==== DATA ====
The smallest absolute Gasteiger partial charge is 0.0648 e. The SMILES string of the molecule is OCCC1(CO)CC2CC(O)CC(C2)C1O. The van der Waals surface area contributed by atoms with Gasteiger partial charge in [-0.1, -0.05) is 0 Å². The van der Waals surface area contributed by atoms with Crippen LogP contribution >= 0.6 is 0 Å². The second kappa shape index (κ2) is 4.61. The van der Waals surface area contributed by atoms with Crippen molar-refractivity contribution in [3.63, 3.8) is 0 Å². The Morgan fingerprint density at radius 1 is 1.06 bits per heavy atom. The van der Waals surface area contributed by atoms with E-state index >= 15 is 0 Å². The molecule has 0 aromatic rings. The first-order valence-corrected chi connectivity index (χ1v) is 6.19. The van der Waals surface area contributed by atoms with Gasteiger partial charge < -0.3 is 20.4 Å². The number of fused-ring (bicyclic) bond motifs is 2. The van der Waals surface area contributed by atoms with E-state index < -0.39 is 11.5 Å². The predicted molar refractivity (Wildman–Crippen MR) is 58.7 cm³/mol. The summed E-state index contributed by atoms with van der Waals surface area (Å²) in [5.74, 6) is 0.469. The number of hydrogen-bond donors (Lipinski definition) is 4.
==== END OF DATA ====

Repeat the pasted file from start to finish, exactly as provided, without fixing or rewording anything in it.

The smallest absolute Gasteiger partial charge is 0.0648 e. The SMILES string of the molecule is OCCC1(CO)CC2CC(O)CC(C2)C1O. The van der Waals surface area contributed by atoms with Gasteiger partial charge in [-0.1, -0.05) is 0 Å². The van der Waals surface area contributed by atoms with Crippen LogP contribution >= 0.6 is 0 Å². The second kappa shape index (κ2) is 4.61. The van der Waals surface area contributed by atoms with Crippen molar-refractivity contribution in [3.63, 3.8) is 0 Å². The Morgan fingerprint density at radius 1 is 1.06 bits per heavy atom. The van der Waals surface area contributed by atoms with E-state index >= 15 is 0 Å². The molecule has 0 aromatic rings. The first-order valence-corrected chi connectivity index (χ1v) is 6.19. The van der Waals surface area contributed by atoms with Gasteiger partial charge < -0.3 is 20.4 Å². The number of fused-ring (bicyclic) bond motifs is 2. The van der Waals surface area contributed by atoms with E-state index < -0.39 is 11.5 Å². The predicted molar refractivity (Wildman–Crippen MR) is 58.7 cm³/mol. The summed E-state index contributed by atoms with van der Waals surface area (Å²) in [5.74, 6) is 0.469. The number of hydrogen-bond donors (Lipinski definition) is 4.